I am not trying to stir controversy, but I would not be surprised if a lot of the longliners that are out on the water are not fit to be out there. I would like to be home and talk to a few of the locals in the area that I am close with to get their opinion on what happened. Perhaps DFO has passed them and allows them out there in a make work project sort of mentality to please the locals, while disregarding the safety of the people.

BNB, elaborated a little more on my point, in that most of this is politically motivated. Ottawa is mismanaging the Crab fishery in the same manner they mismanaged the Cod and I think we can all agree to where that is going to land us. You think things are bad now outside the overpass, just wait until we have sucked the North Atlantic dry of Crab and Shrimp.

All this aside, it still does not warrant the lack of response from the rescue units. People can argue till they turn blue in the face about why the boat went down. But if the sea was calm when they went down or if there was a 50 foot swell that capsized the vessel, at the end of the day a federal / provincial response was not there.

NL-ExPatriate said...
This comment has been removed by a blog administrator.
Anonymous said...

4 down...

NL-ExPatriate said...

Yep and your anonymous title shows your back bone. Also highlights your arguements as being unjust and self serving!

You wonder why 911 happened.

NL-ExPatriate said...

Cormorant Aircraft Description

278 km/hr

1,018 km

The Agusta-Westland CH-149 Cormorant, is a fully certified off-the-shelf civilian utility helicopter. It has been modified from the military specifications of the EH-101 to include search and rescue-specific equipment and physical characteristics and performance requirements to meet Canada’s SAR responsibilities. This modification provided reduced procurement costs, a rear-fuselage ramp, a single rescue door with both hoists on one side, and eliminated unnecessary military equipment.

Shaped rotor blades, strengthened by titanium strips along the leading edge, allow the CH-149 to improve lift and increase speed, lowering the stall speed and reducing vibration. This enables it to withstand high winds (exceeding 50 knots), provide superior gust response while carrying out routine tasks of hoisting, starting and stopping.

22.8 m


6.5 m

14 600 kg (maximum take-off)

Three General Electric T700-T6A1 Turbines. Able to have a maximum take-off weight of 14,600 kg and enough reserve power to safely operate while using only two engines.

Snow and ice capabilities permit the aircraft to fly in climates from –45 to +50 degrees Celsius with up to 175 millimetres of ice accretion.

Ample cabin space with rear-ramp access can accommodate 12 stretchers or load equivalent to 5,000 kilograms. On-board active vibration controller minimizes internal vibration level.

Year(s) procured
2001 to 2003

Quantity in CF


9 Wing Gander, Nfld. 8 Wing Trenton, Ont. 19 Wing Comox, B.C. 14 Wing Greenwood, N.S.

NL-ExPatriate said...

There was another one by Ryan Cleary If I remember correctly but I can't seem to find it? Was the best and most informative of them all IMHO.

"An emergency beacon went out at 3:18 p.m. and a Department of Defence Cormorant helicopter was dispatched from Gander at 5:35 p.m."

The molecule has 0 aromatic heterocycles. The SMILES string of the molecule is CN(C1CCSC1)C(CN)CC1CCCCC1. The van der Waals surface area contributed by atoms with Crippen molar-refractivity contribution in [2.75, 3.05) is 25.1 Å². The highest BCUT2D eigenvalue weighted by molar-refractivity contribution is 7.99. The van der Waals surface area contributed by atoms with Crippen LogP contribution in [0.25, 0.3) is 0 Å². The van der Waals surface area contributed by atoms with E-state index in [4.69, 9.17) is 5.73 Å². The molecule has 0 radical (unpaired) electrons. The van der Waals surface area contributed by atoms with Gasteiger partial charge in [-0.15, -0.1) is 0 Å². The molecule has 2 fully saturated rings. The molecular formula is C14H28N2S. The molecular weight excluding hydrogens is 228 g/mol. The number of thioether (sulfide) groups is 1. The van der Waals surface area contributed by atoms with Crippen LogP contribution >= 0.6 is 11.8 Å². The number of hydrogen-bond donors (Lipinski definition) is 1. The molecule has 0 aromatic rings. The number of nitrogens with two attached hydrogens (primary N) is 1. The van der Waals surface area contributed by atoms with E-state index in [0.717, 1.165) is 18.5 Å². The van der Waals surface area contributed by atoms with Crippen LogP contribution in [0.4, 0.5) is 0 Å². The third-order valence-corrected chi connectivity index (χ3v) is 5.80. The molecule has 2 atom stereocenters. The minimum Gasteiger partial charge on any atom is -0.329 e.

2 hrs 17 minutes? Dispatched or airborn? Airborn is the 2 hour time limit.

roughly 300km from Gander as the crow flies. 150km from Gander to Cape Bonavista. Sank 160 km from Cape Bonavista.

"It took the National Defence Cormorant helicopter operating out of Gander�s 103 Search and Rescue Squadron approximately 3 hours and 8 minutes after the capsized vessel was located to arrive on scene."

"Forty minutes later, at approximately 4:15, officials had the position of the boat, relayed by the international satellite system. At 6:10 p.m., the Cormorant helicopter took off from Gander. At 7:23, the helicopter arrived on scene."

Cormorants top speed 278km. Little over 1 hour travel time.

Time line
3:18pm first beacon signal(3:30, 3:36)

57 minutes to triangulate?
57 minutes before SAR called?
2hrs 52 min SAR lift off init signal?

4:15pm Triangulated exact loc via sat

Sar called
1 hr 55 min SAR lifts off with tri loc

6:10pm cormorant lifts off
Approx 310km at 278 km/hr sounds ok.
7:23pm Cormorant arrives on scene

(3:18pm, 3:30pm, or 3:36:)alot of confusion here three different first signal timings?

Also they use the word approximately 4:15pm to describe the pinpointing triangulation by a satelite. Now satelites don't approximate they are cut and dry 4:15pm thats it!

To explain triangulation a bit.
Take a pencil and draw a line now that signal could be coming from anywhere on that line within reason lets say a 300 km line?
Now draw a second line where these two lines cross is an approximate location good to within 100 to 500 metres?
The third line is just insurance and pinpoints the location to within 1 to 10 metres?

This is all relative to which method your using to establish the berings or lines. IE Compass map, GPS, Satellite.

My point is the first line would have been enough to give SAR the general direction and get going. With updates as they were on route to the exact location.

Something stinks to high heaven here?
The first beacon would have told SAR to get ready and the general direction to head. Let me guess it wasn't towards PEI.

Not to mention all of these round numbers for the first signal and pinpointing makes me curious? Things don't happen on the 15 or 30 of the hour its just one of those human slips when people are

Dang was trying to edit post to reflect this latest news article by CBC in which beacon was first picked up at 3:18pm not 3:30pm or 3:36pm as was in the Independants article. But lost original comment.

Patriot said...

Hi folks,

Just thought I'd share the following with you. At least one of our MPs responded to this article with something more than a form letter.

Email Content:

Dear Mr. Higgins:

Thank you for sending me a copy of your recent email.

What can I say? You hit the nail right on the head. The Government could not answer my questions on this issue. Hopefully the pressure and the shame will result in improvements which will prevent further occurrences like this.

All the best,

Loyola Hearn, M.P.
St. John's South-Mount Pearl

christian cote said...

hope u don't mind this being posted....i thot this might be of interest to people who have made comments on the sinking of the melina and keith ll.....

Full Report to air on CBC Country Canada this Sunday November 27

A CBC News Country Canada investigation has uncovered serious problems with a search and rescue conducted by the Canadian Coast Guard last September.